Eleven Honored at 2007 Milagro Awards
Event Draws Record Attendance
By Monica Garcia
The 2007 Milagro Awards event sponsored by Animal Protection of New Mexico (APNM) honored the exemplary accomplishments of eleven winners, ten human and one canine, at its sold-out banquet and awards presentation at the Eldorado Hotel in Santa Fe on October 6, 2007.
Primatologist Carole Noon, founder and director of Save the Chimps, was the event’s keynote speaker. The Milagro audience was captivated by her narration over a video that illustrated what some of her rescued chimpanzees had gone through a few decades ago as test subjects for the U.S. Air Force. Chimpanzees were also used as live crash test subjects when the effects of automobile seat belts were being studied. Noon has created the world’s largest permanent sanctuary, in the form of 12 four-acre islands, for rescued chimpanzees in Ft. Pierce, Fla.
Dedication to animals, like that of Dr. Noon, is a characteristic APNM believes is very important to publicly recognize in individuals.
First held in 2000, the Milagro Awards honors those nominated from all over New Mexico for their extraordinary efforts on behalf of animals.
The 2007 Milagro Award winners are:
Advocacy Award— Deborah James, Rio Rancho
Animal Award— Stubby Harris, Embudo
Board of Directors’ Award— Tamsin Faith Bemis, Albuquerque (Posthumous)
Direct Animal Services Award— Jemez Valley Animal Amigos, Jemez Springs
Executive Director’s Award— Governor Bill Richardson, Santa Fe
Humane Citizen Award— Christopher Willett, Santa Fe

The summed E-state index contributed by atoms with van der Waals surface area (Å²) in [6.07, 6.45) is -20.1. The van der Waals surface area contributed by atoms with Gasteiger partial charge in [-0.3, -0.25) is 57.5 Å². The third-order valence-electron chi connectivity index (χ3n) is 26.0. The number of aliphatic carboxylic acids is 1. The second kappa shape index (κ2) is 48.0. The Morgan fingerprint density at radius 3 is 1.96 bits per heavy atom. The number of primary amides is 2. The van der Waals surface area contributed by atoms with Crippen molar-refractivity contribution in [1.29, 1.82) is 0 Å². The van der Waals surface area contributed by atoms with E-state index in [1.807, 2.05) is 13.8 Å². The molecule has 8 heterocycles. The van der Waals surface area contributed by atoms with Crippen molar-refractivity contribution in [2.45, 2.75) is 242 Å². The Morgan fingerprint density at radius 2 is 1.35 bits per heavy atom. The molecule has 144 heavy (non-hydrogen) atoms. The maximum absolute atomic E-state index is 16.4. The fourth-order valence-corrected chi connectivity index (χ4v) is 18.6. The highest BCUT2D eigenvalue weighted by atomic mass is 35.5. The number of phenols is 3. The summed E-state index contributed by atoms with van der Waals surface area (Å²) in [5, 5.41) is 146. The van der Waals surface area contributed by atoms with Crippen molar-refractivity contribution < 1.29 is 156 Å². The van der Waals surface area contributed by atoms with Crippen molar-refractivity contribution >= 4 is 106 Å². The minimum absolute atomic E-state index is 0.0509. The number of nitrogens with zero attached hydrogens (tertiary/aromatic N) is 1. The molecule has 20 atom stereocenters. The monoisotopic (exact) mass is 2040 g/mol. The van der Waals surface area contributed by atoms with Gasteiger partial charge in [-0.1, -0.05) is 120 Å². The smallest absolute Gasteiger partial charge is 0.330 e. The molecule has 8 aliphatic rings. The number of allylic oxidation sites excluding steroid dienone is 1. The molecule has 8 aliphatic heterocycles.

Humane Education Award— Lannie Alexander, Albuquerque
Lawmaking Advocacy Award— Rep. Justine Fox-Young, Albuquerque & Rep. Tom Swisstack, Rio Rancho
Mary Jane García Champion for Animals Award— Albuquerque City Councilor Sally Mayer, Albuquerque
Media Award— Sunny Aris, MTD Radio, Ruidoso
Two new, permanent Milagro Awards were presented this year.
The Mary Jane García Champion for Animals Milagro Award was created to honor exceptional leadership, courage and persistence in the face of opposition resulting in positive change for animals. A former Milagro Award winner, the senator was given a plaque engraved with the likeness of the sterling silver award medallion, to commemorate the creation of that award in her name.
The Humane Citizen Milagro Award was created to honor efforts by a private citizen to promote the humane treatment of animals using a variety of approaches and methods.
Before the program began, many of the almost 300 attendees participated in a silent, but enthusiastic, auction of animal artwork by students from Santa Fe’s Oz School. The auction was a great success, with sales totaling almost $3,000. Proceeds were split with the school.
The awards presentations included brief video montages, and interviews, that provided personal background on each of the award winner’s work on behalf of animals. Winners’ videos may be viewed at www.apnm.org/programs/milagro_awards/ 2007/winners.php.
Each award winner received a sterling silver medallion created by a San Juan Pueblo silversmith, personalized with the hoof or paw print of the animal appropriate to the winner. The Animal Award winner, a young pitbull mix named Stubby, received a sterling dog tag.
For weeks before the event, Stubby’s human was nervous about how his pup would behave herself among so many people in a four-star hotel. This usually-rambunctious dog lives on the fringes of a village, sixteen feet from the flowing Rio Grande, and has a pasture for a front yard.
Every award winner had an “ambassador” assigned to him or her. Stubby’s ambassador summed up the little charmer’s behavior in terms that strongly suggested she comported herself like royalty of the 1940s.
Exactly one week later, we’re told, Stubby was agitated and restless on Saturday night. Her human thinks she wanted to do it all over again.
The next Milagro Awards will take place in 2009, the year of APNM’s 30th anniversary. For more information, please visit www.apnm.org.
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